NURSES have condemned a £10m cuts package by health chiefs in Yorkshire amid a national warning the quality of patient care could suffer as the NHS struggles to make huge savings.
The North Yorkshire cuts will see less access to treatment in hospital, the community and from GPs as officials try to rein in the deficit.
Yesterday Kevin Austerberry, regional director for the Royal College of Nursing, urged managers to “put care before cost”.
“We’re extremely worried about the direct impact on both patients, provision of care and nursing jobs,” he said. “Cutting non-critical services across the board in this way means that patients will not be supported in the early stages of illness or when they have minor conditions. In the end these measures will prove much more expensive and add extra pressure to already overstretched nursing staff.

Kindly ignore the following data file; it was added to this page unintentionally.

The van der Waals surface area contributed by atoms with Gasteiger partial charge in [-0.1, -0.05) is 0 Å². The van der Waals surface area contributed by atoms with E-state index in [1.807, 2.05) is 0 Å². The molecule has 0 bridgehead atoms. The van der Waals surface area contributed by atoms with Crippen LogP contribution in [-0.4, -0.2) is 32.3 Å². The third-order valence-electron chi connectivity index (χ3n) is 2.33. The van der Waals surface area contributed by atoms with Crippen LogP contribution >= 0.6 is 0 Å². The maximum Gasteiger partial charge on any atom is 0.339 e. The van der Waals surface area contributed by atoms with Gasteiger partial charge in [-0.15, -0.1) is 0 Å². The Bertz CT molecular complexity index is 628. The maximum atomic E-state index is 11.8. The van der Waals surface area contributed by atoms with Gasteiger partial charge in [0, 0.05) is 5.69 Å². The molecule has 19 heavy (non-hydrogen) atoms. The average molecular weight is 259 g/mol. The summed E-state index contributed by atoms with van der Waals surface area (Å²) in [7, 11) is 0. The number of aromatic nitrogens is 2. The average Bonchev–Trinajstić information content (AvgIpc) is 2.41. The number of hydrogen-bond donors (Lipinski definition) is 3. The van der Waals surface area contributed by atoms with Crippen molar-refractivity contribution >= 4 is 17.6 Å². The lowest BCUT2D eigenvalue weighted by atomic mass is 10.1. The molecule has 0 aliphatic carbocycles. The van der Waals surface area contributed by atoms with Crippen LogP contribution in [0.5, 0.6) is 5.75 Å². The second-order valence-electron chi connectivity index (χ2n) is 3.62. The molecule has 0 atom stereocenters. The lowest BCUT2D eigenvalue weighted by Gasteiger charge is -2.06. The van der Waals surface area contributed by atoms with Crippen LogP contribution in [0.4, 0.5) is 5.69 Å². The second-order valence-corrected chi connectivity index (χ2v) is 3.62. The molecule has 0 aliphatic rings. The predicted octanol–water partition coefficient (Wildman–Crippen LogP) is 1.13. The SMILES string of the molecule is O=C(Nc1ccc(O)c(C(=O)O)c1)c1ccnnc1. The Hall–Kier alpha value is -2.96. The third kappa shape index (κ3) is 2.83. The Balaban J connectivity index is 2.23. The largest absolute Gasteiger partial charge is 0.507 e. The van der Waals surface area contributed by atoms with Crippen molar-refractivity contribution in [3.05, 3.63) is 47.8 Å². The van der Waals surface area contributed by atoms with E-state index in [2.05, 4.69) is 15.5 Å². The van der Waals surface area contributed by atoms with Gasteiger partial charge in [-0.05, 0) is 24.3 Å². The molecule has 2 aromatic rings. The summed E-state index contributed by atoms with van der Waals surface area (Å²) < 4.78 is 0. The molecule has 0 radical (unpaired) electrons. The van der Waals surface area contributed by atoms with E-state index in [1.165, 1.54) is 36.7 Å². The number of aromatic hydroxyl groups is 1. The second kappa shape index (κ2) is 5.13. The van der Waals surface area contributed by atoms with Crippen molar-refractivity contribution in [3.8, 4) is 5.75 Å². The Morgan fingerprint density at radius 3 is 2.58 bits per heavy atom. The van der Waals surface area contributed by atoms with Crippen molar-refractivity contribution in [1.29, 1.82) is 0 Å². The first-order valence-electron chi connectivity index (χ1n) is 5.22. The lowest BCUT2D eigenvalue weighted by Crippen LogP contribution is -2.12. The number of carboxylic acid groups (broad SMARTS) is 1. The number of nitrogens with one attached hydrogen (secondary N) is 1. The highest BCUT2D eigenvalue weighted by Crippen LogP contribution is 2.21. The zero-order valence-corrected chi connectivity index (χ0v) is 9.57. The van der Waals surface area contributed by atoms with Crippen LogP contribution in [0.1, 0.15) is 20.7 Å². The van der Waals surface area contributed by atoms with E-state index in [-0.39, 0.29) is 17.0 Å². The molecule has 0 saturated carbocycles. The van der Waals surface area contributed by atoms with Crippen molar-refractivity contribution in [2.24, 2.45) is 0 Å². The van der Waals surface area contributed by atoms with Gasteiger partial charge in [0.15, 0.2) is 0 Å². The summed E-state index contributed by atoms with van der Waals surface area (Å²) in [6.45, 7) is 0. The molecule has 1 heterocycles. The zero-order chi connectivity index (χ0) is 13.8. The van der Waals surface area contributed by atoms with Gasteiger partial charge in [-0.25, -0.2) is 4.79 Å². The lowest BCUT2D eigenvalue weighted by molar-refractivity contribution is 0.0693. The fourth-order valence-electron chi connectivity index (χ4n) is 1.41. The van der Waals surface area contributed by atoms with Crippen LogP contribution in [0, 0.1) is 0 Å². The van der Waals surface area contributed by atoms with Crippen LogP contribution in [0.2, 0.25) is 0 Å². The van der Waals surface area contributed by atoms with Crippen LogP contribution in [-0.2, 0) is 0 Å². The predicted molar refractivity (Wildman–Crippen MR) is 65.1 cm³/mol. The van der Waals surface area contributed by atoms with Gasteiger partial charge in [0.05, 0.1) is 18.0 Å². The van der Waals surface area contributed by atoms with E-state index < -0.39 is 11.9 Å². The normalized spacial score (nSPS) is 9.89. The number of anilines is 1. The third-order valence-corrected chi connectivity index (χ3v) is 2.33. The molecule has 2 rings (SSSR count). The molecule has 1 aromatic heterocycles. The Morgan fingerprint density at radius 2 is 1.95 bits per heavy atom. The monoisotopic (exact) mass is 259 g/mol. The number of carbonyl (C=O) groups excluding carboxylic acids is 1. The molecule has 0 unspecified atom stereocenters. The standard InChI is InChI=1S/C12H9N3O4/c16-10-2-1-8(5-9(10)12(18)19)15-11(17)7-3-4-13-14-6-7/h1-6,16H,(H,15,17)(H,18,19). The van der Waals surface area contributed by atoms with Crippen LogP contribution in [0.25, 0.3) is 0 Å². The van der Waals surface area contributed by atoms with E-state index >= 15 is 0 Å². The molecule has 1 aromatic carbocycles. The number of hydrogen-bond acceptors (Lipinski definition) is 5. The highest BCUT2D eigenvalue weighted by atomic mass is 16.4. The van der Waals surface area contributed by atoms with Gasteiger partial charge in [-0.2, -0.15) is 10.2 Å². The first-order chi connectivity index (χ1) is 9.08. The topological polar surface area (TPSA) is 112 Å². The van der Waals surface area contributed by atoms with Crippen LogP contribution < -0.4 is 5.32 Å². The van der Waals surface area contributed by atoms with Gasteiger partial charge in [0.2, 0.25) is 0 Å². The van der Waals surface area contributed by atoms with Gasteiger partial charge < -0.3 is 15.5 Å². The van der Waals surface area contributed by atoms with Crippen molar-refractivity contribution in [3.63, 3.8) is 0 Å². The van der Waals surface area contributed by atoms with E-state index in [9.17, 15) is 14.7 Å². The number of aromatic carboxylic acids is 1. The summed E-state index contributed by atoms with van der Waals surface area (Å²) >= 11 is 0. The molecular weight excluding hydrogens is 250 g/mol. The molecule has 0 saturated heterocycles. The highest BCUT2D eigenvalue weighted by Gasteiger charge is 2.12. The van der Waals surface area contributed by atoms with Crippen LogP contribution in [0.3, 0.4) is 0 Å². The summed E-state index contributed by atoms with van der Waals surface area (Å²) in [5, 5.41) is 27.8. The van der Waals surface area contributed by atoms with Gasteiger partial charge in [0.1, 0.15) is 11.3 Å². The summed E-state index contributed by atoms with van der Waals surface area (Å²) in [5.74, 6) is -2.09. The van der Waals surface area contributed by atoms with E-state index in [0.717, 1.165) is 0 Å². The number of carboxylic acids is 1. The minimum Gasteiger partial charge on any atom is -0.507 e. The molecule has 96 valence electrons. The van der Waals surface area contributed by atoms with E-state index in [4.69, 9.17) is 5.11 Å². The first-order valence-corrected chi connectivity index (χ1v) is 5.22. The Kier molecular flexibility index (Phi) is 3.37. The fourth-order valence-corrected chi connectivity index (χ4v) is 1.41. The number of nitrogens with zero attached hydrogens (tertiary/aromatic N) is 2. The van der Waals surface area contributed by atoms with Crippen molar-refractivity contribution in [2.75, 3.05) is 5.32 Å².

“The NHS needs to step in to ensure that patient services are not affected and provide appropriate financial support. They must put care before cost.”
Meanwhile a new poll by the King’s Fund thinktank has revealed two-fifths of NHS finance directors surveyed expect patient care to worsen in coming years, with two thirds warning the NHS will struggle to save £20bn through efficiencies.
Researchers found more patients waiting more than four hours in A&E than for any time since 2005. Full-time NHS jobs had been cut by 27,000 since 2010, with 4,800 fewer nurses in jobs.
Health Minister Lord Howe said the NHS was on track to achieve its £20bn target, claiming “waiting times have been kept low, infections have been reduced, there are more doctors, more diagnostic tests and more planned operations”.